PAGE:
Our prevalence rates were consistent with prior cross-sectional studies, which suggested a rise in the prevalence of CHF in the U.S. when assessed at different time periods (NHANES I 1971 to 1974, NHANES II 1976 to 1980) (6,7). These time periods, however, almost certainly do not reflect the widespread use of vasodilators and beta-blockers, which have been shown to reduce CHF mortality. Hence, our finding of a sharp rise in prevalence through the 1990s represents new information pointing to a larger chronic disease epidemic on the basis of prevalence than has been previously described. We acknowledge that our methods report “prevalence” in the early years of data acquisition including 1989 as a starting point and up to approximately 1995 as a representation of cumulative incidence. It is only after all existing cases have been captured using ICD-9-CM codes that true prevalence can be appreciated. The reported, annualized point prevalence of CHF in REACH was 10.5/1,000 in women and 10.9/1,000 in men. This is considerably greater than the age-adjusted point prevalence of CHF reported from Framingham during the 1980s (7.7/1,000 in women and 7.4/1,000 in men) (9). Our findings suggest that the more comprehensive ICD-9-CM search algorithm and use of inpatient and outpatient encounters in REACH have overcome the underreporting of CHF prevalence in communities by the use of hospitalization discharge codes alone (14). In addition, prevalence estimates from Framingham represent a denominator of adults >45 years, unlike REACH, which used a denominator of HFHS patients of all ages (Table 3). Patients <45 years (n = 2,006 [6.8%]) were retained for two reasons: 1) to allow representation of younger individuals with CHF not included in prior epidemiologic studies, and 2) to provide a database for case finding of young patients with CHF in the HFHS for future studies. When compared with multiple large-scale epidemiologic studies of prevalence through the 1990s however, the prevalence found in our study is in line with the 9.0/1,000 to 15.0/1,000 rates reported (2,5,14,18,19).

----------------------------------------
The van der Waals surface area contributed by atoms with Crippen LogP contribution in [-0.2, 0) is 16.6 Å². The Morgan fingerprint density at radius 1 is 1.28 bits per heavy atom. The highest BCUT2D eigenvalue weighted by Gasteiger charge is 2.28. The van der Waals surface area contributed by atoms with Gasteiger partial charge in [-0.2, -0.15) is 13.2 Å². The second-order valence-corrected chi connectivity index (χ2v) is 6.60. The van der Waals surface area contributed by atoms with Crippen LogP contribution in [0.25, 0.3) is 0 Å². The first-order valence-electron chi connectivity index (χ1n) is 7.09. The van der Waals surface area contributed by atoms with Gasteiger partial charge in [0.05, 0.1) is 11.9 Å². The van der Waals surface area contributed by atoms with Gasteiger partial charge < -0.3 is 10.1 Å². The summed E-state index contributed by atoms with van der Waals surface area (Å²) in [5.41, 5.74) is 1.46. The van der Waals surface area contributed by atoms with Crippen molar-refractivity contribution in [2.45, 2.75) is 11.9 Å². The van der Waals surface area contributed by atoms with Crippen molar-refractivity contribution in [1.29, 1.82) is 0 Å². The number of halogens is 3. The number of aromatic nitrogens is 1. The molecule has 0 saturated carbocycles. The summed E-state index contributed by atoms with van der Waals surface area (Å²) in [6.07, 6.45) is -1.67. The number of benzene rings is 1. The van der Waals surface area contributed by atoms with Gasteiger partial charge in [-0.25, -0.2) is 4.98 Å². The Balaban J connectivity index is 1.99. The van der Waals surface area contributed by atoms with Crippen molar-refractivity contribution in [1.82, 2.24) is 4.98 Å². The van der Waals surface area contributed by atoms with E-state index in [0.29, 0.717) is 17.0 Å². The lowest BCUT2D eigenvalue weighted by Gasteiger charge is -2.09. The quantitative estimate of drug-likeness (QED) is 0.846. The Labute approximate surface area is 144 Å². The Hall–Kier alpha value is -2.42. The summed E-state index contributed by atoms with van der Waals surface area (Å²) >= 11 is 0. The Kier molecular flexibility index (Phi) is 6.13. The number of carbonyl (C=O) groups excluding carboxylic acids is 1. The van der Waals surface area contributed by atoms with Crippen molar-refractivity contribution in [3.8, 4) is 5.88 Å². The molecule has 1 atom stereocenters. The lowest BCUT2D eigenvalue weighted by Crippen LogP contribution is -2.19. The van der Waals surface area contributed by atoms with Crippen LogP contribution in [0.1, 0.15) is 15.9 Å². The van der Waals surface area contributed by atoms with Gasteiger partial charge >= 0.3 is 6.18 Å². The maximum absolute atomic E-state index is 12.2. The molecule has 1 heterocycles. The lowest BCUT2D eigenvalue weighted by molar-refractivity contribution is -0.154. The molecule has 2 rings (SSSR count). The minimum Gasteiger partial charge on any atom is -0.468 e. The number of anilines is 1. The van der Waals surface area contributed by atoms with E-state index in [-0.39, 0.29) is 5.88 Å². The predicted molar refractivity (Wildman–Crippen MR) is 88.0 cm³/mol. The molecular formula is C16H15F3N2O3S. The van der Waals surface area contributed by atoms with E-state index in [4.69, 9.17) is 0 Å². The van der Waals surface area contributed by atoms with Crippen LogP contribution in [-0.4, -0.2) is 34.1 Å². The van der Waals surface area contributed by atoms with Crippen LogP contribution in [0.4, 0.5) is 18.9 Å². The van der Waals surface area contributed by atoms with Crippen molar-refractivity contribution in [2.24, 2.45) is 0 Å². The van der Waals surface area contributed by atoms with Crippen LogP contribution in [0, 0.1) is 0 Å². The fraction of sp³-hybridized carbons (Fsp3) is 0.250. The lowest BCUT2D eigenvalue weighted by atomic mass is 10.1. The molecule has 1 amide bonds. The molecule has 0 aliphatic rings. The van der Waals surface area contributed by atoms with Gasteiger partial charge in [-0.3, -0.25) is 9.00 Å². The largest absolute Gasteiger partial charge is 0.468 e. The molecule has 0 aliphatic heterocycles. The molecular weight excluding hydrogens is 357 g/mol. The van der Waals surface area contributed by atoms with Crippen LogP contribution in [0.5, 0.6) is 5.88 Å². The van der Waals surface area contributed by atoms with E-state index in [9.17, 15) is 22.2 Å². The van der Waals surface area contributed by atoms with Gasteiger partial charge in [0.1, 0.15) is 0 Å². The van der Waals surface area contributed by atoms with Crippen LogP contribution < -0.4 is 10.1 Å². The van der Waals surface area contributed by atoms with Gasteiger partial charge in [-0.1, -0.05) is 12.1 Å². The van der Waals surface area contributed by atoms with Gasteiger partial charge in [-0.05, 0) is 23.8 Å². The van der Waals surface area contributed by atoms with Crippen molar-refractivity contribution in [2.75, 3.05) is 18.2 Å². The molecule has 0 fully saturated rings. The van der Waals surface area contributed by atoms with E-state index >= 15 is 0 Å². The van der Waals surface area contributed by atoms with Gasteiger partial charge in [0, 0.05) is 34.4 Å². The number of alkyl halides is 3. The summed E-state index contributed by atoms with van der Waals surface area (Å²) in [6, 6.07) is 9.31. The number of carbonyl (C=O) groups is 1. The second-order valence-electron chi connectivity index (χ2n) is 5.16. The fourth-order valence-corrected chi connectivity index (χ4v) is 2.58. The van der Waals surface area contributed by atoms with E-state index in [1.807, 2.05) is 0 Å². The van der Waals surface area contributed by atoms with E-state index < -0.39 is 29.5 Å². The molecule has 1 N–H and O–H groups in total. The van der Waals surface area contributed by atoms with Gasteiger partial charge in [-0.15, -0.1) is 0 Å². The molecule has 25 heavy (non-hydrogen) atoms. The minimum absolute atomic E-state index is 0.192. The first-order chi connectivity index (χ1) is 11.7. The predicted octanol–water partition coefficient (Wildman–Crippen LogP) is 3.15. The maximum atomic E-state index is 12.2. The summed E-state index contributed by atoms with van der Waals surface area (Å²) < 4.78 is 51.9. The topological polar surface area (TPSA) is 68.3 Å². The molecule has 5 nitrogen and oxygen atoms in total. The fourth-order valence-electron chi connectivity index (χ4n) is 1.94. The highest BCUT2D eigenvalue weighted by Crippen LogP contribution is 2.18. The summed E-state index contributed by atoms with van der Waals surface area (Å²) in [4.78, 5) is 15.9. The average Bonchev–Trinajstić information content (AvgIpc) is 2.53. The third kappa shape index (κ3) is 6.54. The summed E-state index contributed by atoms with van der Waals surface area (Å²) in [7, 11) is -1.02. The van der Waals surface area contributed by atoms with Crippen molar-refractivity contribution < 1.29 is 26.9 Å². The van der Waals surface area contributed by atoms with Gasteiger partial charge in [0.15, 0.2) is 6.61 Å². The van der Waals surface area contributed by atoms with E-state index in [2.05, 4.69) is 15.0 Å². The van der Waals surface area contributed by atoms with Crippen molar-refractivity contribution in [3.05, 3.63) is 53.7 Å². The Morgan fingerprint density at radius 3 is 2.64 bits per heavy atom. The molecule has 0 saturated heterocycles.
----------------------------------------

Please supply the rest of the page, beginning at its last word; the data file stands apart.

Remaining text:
The overall median survival for CHF in REACH was 4.5 versus 3.7 years for women and men, respectively. These survival times are longer than 3.2 and 1.7 years in women and men, respectively, previously reported in the 652 persons with CHF from the combined Framingham Heart and Offspring study cohorts (n = 9,405 denominator) (5). These differences should be noted in light of the similar mean ages at diagnosis in REACH (69.5 ± 14.5 years) and Framingham (70.0 ± 10.8 years) (5). However, one must consider that fully 39.7% and 12.7% of REACH patients developed CHF >75 years and >85 years, respectively. The median survival for those <65 years in REACH was six years. This is longer than previously reported in Framingham and other epidemiologic studies, supporting the case that improved therapies for myocardial infarction are creating more cases of CHF and that improved treatment of CHF is prolonging the survival of these patients (5,20–22). Alternatively, differences in case definitions in REACH and other studies may have accounted for the survival differences seen. The annual case fatality rates of 17.1% and 15.1% in incident and prevalent cases in REACH are much lower than the 23% to 50% mortality rates reported from studies of recently hospitalized patients with CHF (17,23). This is likely due to the fact that REACH included patients identified as outpatients, with lesser degrees of CHF and, hence, is more reflective of the true annual mortality rate of this condition.